Ukrainian Opposition Goes After The Microphones

KIEV, Ukraine -- Ukrainian President Viktor Yushchenko yesterday signed a decree dismissing First Deputy Interior Minister Aleksandr Fokin, who accused his boss of arranging the tapping of telephone conversations of high-ranking Interior Ministry officials. Kiev has decided to suppress the scandal by firing its initiator, and the center of tension shifted yesterday to the Supreme Rada, where deputies spent the whole day sorting out their relations with one another.

The parliamentary microphones took the brunt of the political battle in the Supreme Rada

There was already a whiff of a brawl in the Supreme Rada the day before. Representatives of opposition factions blockaded the parliamentary rostrum, demanding that their colleagues in the executive branch resign their powers as deputies. Ukrainian President Viktor Yushchenko had tried to get the same from a number of bureaucrats. The combined efforts paid off. Petr Poroshenko, the secretary of the National Security Council, yesterday submitted a letter of resignation from his powers as deputy.

This success reinforced the belief of the parliamentary opposition, especially members of the Communist Party of Ukraine (KPU), that they were on the right track in the political struggle. They continued to blockade the rostrum, despite the fact that Speaker Vladimir Litvin ordered the cost of the microphone torn from the parliamentary leader's seat the day before to be deducted from the salary of one of the deputies.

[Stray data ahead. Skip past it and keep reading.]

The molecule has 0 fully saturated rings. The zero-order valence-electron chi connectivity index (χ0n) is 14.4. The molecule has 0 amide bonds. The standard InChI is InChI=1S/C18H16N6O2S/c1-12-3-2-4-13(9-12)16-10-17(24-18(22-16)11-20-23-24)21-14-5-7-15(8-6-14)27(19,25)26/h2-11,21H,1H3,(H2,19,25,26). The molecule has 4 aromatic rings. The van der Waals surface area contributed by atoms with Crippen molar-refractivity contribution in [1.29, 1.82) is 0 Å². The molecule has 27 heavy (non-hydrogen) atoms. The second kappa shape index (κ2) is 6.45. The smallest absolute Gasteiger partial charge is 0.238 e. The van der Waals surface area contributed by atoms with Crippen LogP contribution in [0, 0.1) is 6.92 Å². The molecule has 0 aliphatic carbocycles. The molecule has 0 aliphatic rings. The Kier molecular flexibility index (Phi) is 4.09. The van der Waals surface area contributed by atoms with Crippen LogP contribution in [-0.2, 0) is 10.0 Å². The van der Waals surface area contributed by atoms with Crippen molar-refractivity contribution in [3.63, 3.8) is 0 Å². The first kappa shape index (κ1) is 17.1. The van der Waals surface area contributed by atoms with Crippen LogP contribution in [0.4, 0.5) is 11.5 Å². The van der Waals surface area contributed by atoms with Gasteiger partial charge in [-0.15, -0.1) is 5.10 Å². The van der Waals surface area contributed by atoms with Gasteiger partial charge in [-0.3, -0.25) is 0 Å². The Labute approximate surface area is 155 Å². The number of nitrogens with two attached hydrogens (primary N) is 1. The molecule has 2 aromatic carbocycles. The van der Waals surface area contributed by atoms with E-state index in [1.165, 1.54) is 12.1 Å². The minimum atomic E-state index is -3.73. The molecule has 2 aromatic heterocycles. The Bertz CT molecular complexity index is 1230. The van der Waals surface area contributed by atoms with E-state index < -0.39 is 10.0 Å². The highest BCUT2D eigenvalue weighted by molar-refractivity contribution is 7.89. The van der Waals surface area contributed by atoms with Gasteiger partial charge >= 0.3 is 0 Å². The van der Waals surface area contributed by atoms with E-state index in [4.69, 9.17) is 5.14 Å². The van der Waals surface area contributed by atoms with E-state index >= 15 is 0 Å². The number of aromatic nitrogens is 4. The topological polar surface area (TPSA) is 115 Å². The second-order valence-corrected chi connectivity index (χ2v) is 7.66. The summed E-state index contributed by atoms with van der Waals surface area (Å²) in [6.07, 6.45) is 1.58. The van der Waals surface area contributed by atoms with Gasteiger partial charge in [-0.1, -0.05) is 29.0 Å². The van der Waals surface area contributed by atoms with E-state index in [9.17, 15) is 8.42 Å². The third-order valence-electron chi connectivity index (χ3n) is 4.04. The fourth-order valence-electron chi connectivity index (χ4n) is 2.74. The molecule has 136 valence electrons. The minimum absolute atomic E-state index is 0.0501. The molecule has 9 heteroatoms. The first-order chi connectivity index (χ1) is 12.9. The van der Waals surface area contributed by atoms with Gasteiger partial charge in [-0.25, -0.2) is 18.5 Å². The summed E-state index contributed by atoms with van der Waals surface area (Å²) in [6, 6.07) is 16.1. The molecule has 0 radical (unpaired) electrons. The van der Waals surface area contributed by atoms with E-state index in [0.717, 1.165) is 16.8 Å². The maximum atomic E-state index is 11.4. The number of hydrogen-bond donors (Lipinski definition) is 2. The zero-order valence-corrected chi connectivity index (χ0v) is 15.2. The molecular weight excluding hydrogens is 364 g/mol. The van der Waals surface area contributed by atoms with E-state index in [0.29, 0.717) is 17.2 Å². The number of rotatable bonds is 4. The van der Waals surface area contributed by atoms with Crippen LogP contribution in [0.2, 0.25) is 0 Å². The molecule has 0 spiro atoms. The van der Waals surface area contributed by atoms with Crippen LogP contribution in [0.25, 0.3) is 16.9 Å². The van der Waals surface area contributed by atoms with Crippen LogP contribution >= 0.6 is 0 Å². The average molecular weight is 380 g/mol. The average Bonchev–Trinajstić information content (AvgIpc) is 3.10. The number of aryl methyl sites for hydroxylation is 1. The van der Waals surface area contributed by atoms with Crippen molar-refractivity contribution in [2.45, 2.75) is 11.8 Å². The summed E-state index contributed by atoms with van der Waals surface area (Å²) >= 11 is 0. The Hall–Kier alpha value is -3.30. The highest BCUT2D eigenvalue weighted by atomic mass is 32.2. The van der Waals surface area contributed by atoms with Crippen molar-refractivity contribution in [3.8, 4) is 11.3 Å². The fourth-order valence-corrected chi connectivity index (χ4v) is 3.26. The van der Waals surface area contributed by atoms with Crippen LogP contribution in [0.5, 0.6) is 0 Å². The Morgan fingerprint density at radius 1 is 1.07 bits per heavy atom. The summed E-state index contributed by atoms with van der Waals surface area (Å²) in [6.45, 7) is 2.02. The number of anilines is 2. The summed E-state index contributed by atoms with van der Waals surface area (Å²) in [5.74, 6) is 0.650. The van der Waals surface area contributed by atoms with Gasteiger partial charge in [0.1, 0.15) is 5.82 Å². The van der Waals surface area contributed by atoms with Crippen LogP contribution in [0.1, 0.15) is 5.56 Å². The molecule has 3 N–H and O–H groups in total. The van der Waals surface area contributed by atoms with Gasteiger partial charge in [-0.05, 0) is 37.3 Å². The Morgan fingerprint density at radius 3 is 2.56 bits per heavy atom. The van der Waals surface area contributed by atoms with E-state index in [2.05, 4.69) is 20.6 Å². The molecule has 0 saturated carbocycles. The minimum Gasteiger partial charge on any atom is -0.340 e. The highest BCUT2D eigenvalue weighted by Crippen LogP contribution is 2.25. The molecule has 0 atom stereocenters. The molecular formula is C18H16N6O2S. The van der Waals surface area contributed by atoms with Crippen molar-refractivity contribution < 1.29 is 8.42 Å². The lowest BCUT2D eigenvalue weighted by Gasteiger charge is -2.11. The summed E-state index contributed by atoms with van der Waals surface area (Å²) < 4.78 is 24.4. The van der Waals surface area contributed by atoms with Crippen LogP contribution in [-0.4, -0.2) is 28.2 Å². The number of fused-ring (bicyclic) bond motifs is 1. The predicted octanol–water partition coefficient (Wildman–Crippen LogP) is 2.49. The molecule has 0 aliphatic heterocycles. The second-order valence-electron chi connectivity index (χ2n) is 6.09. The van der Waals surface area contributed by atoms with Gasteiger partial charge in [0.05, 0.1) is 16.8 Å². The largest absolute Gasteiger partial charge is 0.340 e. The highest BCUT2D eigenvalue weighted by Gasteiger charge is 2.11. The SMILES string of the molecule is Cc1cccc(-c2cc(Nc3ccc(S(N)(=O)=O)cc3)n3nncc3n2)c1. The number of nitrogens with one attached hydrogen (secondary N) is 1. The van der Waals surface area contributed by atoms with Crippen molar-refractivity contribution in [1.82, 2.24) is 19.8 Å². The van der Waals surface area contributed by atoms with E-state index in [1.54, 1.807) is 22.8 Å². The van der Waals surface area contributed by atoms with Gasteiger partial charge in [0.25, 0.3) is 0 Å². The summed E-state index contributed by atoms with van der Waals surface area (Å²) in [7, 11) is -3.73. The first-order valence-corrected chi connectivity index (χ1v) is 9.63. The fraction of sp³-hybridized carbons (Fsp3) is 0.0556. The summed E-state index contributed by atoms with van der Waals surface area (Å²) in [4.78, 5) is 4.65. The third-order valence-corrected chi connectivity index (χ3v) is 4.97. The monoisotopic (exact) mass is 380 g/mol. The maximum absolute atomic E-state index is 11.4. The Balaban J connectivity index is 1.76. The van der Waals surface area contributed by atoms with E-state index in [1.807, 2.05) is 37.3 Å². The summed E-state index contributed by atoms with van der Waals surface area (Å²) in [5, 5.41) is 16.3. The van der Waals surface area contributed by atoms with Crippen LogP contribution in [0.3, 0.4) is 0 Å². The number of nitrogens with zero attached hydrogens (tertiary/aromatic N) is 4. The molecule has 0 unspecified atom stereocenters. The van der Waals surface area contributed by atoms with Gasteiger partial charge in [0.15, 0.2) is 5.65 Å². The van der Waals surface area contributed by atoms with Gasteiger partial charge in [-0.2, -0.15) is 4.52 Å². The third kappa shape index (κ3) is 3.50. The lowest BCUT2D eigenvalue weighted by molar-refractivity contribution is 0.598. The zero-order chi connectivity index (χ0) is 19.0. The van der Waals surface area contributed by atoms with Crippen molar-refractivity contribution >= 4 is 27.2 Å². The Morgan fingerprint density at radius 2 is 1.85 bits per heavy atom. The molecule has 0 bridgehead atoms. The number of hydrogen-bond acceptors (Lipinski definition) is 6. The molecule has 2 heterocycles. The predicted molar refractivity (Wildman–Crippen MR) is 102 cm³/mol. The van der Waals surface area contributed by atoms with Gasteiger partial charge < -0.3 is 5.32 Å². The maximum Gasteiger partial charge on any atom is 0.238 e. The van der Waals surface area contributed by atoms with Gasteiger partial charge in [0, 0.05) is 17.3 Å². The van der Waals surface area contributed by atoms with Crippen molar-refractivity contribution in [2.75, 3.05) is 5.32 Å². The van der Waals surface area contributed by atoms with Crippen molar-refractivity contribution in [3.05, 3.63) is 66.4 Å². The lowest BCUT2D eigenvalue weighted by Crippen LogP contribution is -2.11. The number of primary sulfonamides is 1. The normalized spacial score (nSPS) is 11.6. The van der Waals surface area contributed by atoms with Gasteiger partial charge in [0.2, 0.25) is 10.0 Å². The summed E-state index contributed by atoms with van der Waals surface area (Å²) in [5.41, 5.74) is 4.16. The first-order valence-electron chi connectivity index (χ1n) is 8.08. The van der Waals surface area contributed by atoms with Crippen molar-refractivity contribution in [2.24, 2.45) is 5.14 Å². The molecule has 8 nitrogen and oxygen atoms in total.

The ruling parties weren't asleep either. At the very start of the session, about 30 deputies from the Yulia Timoshenko Bloc, the People's Party, and the Our Ukraine faction surrounded the rostrum. These elected representatives of the people had received instructions from the government to ensure passage of a package of laws dealing with Ukraine's accession to the WTO. However, as soon as the Speaker tried to announce discussion of the question entered on the agenda, Communist Party member Aleksander Bondarenko began to break off the speaker's microphone. Members of the People's Party tried to stop him. A scuffle broke out. After a while, passions cooled, but the Communist deputies refused to leave the rostrum.

Somewhat later, when Litvin gave the floor to Prime Minister Yulia Timoshenko in the discussion of the draft bills on WTO accession, the Communists roused themselves again. In order to prevent the prime minister from speaking, Communist Party member Aleksey Bondarchuk turned on the siren. Andrey Shkil, Timoshenko's colleague in the bloc, tried to obstruct the Communist. Communist Yury Salamatin came to his comrade's defense, and a fight broke out between him and Shkil. Social Democratic Party member Nestor Shufrich pulled the fighters apart, but the remaining deputies blockading the rostrum had already joined in the brawl.

Nevertheless, towards evening, the Supreme Rada passed the first of a series of laws required to accelerate the country's accession to the WTO and also approved another two draft bills on first reading. However, the deputies refused to consider several other key draft bills, despite the urging of Prime Minister Timoshenko and President Yushchenko, who asked parliament to pass another ten laws eliminating problems in the negotiations Ukraine's accession to the WTO before the end of this week.

Source: Kommersant